• Plone is the only open-source solution near the top of the scorecard.   The next 14 top-scoring systems are commercial products.  Other open-source products didn’t do so well. Midgard, and TYPO3 were in the middle of the pack.  Drupal, Joomla! and Alfresco were down near the bottom (alongside heavyweight commercial offerings from Microsoft, IBM and Vignette!).
  • I’d like to know more about the criteria Byrne used for evaluating, but
    I suppose I’d need to buy the full report to find out. 😉

Prizes and Innovation

So, three-quarters of a year into Netflix’s million-dollar movie-prediction challenge, it seems that the leading team is three-quarters of the way towards the goal of improving Netflix’s recommendation system by 10%.

Which makes me think about the role of prizes in innovation.  Clearly, they are starting to regain some currency amongst the technorati.  The recent Netsquared conference-cum-contest seems to me a like a prime example of the trend.  Re-reading the initial article about the Netflix challenge was interesting — challenges clearly have a lot of untapped power, but several conditions have to be in place for them to be effective:

1) The challenge has to have a specific, measurable, unambiguous, non-subjective goal.  In Netflix’s case, the challenge is to develop an algorithm that is 10% more accurate than Netflix’s current system.  The X Prize awarded $10 million to “a spacecraft capable of carrying three people to 100 kilometers above the earth’s surface, twice within two weeks.” 

2) Prizes don’t operate in a vacuum; they leverage existing resources.  Capturing a prize costs lots of money — in the X Prize’s case, the teams spent nearly $100 million on their projects.   The leading Netflix challenge team is a group of four people working full time.  That means there needs to be other sources of philanthropic money available to subsidize the actual work.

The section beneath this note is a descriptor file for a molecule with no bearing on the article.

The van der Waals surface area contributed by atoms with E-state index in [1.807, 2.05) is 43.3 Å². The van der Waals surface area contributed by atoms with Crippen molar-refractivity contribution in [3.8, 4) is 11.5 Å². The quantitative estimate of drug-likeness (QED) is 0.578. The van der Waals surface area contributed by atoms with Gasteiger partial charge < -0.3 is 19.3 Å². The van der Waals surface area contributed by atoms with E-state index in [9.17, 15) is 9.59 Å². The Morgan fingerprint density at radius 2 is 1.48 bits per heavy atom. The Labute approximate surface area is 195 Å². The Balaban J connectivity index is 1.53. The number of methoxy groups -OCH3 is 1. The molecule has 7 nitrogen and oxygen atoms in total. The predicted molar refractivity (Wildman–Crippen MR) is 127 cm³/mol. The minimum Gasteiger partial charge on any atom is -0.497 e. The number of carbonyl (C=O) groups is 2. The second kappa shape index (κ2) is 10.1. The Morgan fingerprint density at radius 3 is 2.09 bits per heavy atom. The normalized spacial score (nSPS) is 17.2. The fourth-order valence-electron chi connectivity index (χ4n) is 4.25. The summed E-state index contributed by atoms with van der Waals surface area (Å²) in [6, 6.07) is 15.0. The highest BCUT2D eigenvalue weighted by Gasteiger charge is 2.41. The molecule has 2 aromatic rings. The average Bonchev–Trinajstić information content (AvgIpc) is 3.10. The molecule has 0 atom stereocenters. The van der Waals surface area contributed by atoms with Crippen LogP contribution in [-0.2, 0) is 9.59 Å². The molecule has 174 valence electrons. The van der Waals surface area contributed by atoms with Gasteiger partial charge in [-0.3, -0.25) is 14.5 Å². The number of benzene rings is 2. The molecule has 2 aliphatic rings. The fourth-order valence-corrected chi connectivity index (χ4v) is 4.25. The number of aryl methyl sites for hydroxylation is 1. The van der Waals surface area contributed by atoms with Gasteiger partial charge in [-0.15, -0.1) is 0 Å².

Food for thought for nonprofit technology folks thinking about contests and prizes.

Are you over-concerned with “shiny”?

Ethan Zuckerman (and I) think you probably are.

Some of my geek friends seem concerned that I’ve lost my sense of
shiny. Talking with friends at South by Southwest, they were concerned
that Global Voices wasn’t very appealing to the social software geek.
You can’t vote, you can’t edit our articles, you can only read or leave
a comment. Not very shiny. “Maybe you should add a digg-like mechanism
to let people rank articles? Or add a spinning globe that shows where
posts appear around the world in real time and deliver those updates
via Twitter?” It felt like an intervention: “Ethan, your lack of
shininess has become a problem for you and your friends. We care about
you, and we want to make sure that you understand that you seem to be
missing the shiny.”

The journalists – the primary audience for Global Voices – doesn’t
seem to be complaining about the lack of shiny. And I’ll happily admit
that the pretty maps are, at least in part, shiny and designed to meet
your shiny needs. But I think there’s something very deep to JC’s
diagnosis – there’s a good chance that underneath the shiny is
something that isn’t very interesting. (Not always, but often.) And
that some of what’s deeply, truly, long-term transformative isn’t shiny
at all.

Free as in “Free Kittens”

What a fantastic meme.  Michelle quotes Deborah quoting some unknown-but-sage librarian, talking about the “free”-ness of open source software:

“…all of these technologies are ‘free’ as in ‘free kittens,’ not free as in ‘free beer.'”

The point being that open-source software takes care and feeding, and the occasional trip to the vet.